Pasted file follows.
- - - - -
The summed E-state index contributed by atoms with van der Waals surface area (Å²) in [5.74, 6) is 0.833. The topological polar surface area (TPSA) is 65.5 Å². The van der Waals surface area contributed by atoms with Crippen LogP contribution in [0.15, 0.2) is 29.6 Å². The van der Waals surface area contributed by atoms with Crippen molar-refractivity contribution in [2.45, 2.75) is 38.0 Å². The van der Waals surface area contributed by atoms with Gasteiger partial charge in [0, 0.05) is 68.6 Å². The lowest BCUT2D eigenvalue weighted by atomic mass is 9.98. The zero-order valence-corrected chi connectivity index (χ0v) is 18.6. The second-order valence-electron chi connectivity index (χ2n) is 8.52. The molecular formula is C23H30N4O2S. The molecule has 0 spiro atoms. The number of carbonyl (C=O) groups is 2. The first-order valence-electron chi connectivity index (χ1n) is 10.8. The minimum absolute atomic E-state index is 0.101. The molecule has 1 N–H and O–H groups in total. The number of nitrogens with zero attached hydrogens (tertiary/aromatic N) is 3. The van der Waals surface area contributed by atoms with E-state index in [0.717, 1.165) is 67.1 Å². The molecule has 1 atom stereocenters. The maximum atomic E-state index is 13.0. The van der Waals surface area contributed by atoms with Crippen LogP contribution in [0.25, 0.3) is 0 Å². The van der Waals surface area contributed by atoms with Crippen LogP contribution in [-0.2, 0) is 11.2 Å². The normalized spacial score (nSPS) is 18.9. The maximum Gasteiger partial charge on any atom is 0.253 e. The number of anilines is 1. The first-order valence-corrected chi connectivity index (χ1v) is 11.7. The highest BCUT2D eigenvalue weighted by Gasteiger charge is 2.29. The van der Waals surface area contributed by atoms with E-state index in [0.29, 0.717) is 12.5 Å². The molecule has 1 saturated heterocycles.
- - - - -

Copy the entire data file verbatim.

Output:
The summed E-state index contributed by atoms with van der Waals surface area (Å²) in [5.74, 6) is 0.833. The topological polar surface area (TPSA) is 65.5 Å². The van der Waals surface area contributed by atoms with Crippen LogP contribution in [0.15, 0.2) is 29.6 Å². The van der Waals surface area contributed by atoms with Crippen molar-refractivity contribution in [2.45, 2.75) is 38.0 Å². The van der Waals surface area contributed by atoms with Gasteiger partial charge in [0, 0.05) is 68.6 Å². The lowest BCUT2D eigenvalue weighted by atomic mass is 9.98. The zero-order valence-corrected chi connectivity index (χ0v) is 18.6. The second-order valence-electron chi connectivity index (χ2n) is 8.52. The molecular formula is C23H30N4O2S. The molecule has 0 spiro atoms. The number of carbonyl (C=O) groups is 2. The first-order valence-electron chi connectivity index (χ1n) is 10.8. The minimum absolute atomic E-state index is 0.101. The molecule has 1 N–H and O–H groups in total. The number of nitrogens with zero attached hydrogens (tertiary/aromatic N) is 3. The van der Waals surface area contributed by atoms with E-state index in [0.717, 1.165) is 67.1 Å². The molecule has 1 atom stereocenters. The maximum atomic E-state index is 13.0. The van der Waals surface area contributed by atoms with Crippen LogP contribution in [0.25, 0.3) is 0 Å². The van der Waals surface area contributed by atoms with Crippen LogP contribution in [-0.2, 0) is 11.2 Å². The normalized spacial score (nSPS) is 18.9. The maximum Gasteiger partial charge on any atom is 0.253 e. The number of anilines is 1. The first-order valence-corrected chi connectivity index (χ1v) is 11.7. The highest BCUT2D eigenvalue weighted by Gasteiger charge is 2.29. The van der Waals surface area contributed by atoms with E-state index in [0.29, 0.717) is 12.5 Å². The molecule has 1 saturated heterocycles.